2 years ago

Opportunity Issue 98

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Opportunity magazine is a niche business-to-business publication that explores various investment opportunities within Southern Africa’s economic sectors and looks to provide its readers with first-hand knowledge about South African business. Opportunity also looks to present South African business to international markets that may have interests in investing in South Africa. The publication is endorsed by the South African Chamber of Commerce and Industry (SACCI).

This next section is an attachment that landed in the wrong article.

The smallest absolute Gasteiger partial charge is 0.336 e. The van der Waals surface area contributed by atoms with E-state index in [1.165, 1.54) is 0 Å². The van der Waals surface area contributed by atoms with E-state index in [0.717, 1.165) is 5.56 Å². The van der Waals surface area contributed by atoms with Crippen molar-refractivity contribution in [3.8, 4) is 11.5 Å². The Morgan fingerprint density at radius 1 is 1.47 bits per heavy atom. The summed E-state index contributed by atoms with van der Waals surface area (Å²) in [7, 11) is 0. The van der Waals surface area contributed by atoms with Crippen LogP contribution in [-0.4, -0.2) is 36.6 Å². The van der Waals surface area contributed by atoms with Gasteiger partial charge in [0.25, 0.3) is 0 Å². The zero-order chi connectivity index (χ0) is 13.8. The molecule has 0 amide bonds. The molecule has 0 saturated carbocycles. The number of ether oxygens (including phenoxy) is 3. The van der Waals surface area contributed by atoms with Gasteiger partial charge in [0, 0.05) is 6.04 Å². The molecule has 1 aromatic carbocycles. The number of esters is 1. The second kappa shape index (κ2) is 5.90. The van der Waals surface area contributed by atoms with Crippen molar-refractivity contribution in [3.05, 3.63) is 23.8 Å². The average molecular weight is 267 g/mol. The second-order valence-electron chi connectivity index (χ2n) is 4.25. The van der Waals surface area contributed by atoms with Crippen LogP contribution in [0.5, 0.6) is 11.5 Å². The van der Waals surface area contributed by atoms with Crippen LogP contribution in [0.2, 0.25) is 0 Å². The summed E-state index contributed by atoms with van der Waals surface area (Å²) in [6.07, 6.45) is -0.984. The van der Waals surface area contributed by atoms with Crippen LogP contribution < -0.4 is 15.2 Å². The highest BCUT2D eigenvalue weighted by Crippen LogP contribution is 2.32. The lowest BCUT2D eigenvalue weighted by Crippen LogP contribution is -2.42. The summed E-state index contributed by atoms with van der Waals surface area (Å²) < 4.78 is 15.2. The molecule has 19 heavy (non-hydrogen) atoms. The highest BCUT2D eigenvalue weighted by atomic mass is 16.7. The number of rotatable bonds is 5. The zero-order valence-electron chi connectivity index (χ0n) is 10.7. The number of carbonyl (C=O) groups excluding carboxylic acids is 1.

INFRASTRUCTURE One of the major areas of focus of the national infrastructure programme is student accommodation, as illustrated by this new development at the University of Fort Hare. Credit: Stag African Addressing Chatham House, the London-based think-tank, on prospects for the growth of the domestic economy, especially in the aftermath of the Covid-19 pandemic, Mashatile noted that the current health crisis has exposed gaps in the provision of infrastructure and basic needs such as healthcare, education, public transport, roads, water and housing. Unofficial estimates are that the country may need about US0-billion to recover from the coronavirus outbreak. “Our point of departure is that the new economy we are building must be more inclusive, resilient and sustainable. We have taken the view that in building a post Covid-19 economy, we need to go back to the fundamental insights contained in the Reconstruction and Development Programme (RDP) of the early 1990s.” Increased spending on infrastructure is therefore a sure signal that the domestic economy is on an expansion trajectory and economic activity is on the rise. In the long run, improvements in productivity may be achieved and this will drive sustainable economic growth, which leads to a faster pace of job creation. The ultimate result is to achieve stabilisation and recovery of government finances. Amid a mixture of economic misfortunes include worsening unemployment, rising poverty and inequality, and sovereign debt downgrades by three rating agencies, South Africa also experienced a record contraction of the Gross Domestic Product (GDP) in the second quarter at the worse-thanexpected 51% at seasonally adjusted annual rate — which is disconcertingly the fourth consecutive quarterly contraction. Enter the Covid-19 pandemic era and a major spanner is thrown into these works, already in disarray. Unlike in the past where a smorgasbord of unrelated avenues were being touted as the panacea for the ailing economy, there is now a single view that massive investment in infrastructure will undoubtedly turn the fortunes of the economy around. Some of growth path alternatives punted as a saving grace for the near-parlous economic situation included the tourism and hospitality, beneficiation and trade sectors. However, none of these have delivered as expected. There are strong indications that players in both the public and private sectors agree on this issue. The ruling party has been among the leading proponents of this bricks-and–mortar approach as a way of negotiating the economic pathway. Paul Mashatile, ANC Treasurer-General, recently went public and punted infrastructure spending as the main tool that will ensure that the ruling party keeps most of its electoral promises and thus fulfils its mandate. “When voters cast their votes, it is not so much about what a party promises to deliver but they are actually looking at what has been done,” he said. Private sector role Against this background, government has engaged the private sector and the multilateral development banks and designed an infrastructure project pipeline totalling more than .5-billion (an estimated R350- billion), focusing on network industries such as rail and ports, energy, ICT, water, sanitation and human settlements. In the 2021 Budget the government’s Infrastructure Fund was allocated a whopping R18-billion over the next three years, This is part of the R100-billion committed by government over a period of 10 years. Managed by the Development Bank of Southern Africa (DBSA), the fund intends to leverage R10 from the private sector for every R1 spent by government. The ultimate aim is to achieve a R1-trillion infrastructure spending programme and transform public infrastructure financing through this blended finance approach. The DBSA advanced close to R635-million as part of the capital to set up this R100-billion fund. An estimated 177 projects across the public and private sectors are already under consideration. Having taken some time prior to being established after being mooted by the President in September 2018, work has now started on three major projects: student housing, water infrastructure and digital infrastructure. The establishment of the Infrastructure Investment Office (IIO) last year by President Ramaphosa is further evidence that economic recovery may hinge overwhelmingly on big investment in this area and adds further impetus to the infrastructure spending drive. Led by Dr Kgosientsho Ramokgopa, the former Gauteng MEC for Economic Development, this agency hit the ground running with the hosting of the Sustainable Infrastructure Development Symposium (SIDS) in June 2020. Notwithstanding all these laudable initiatives on the part of government, the main challenge appears to be the details of the financing of infrastructure spending. While experts are upbeat about this economic direction, some have expressed concerns that the tight national purse may affect the efficacy of this drive. Says Siyanda Mflathelwa, Senior Infrastructure Finance Transactor at Rand Merchant Bank, “The government has stated that infrastructure development is one way to revive the ailing economy. Given the fiscal 26 |

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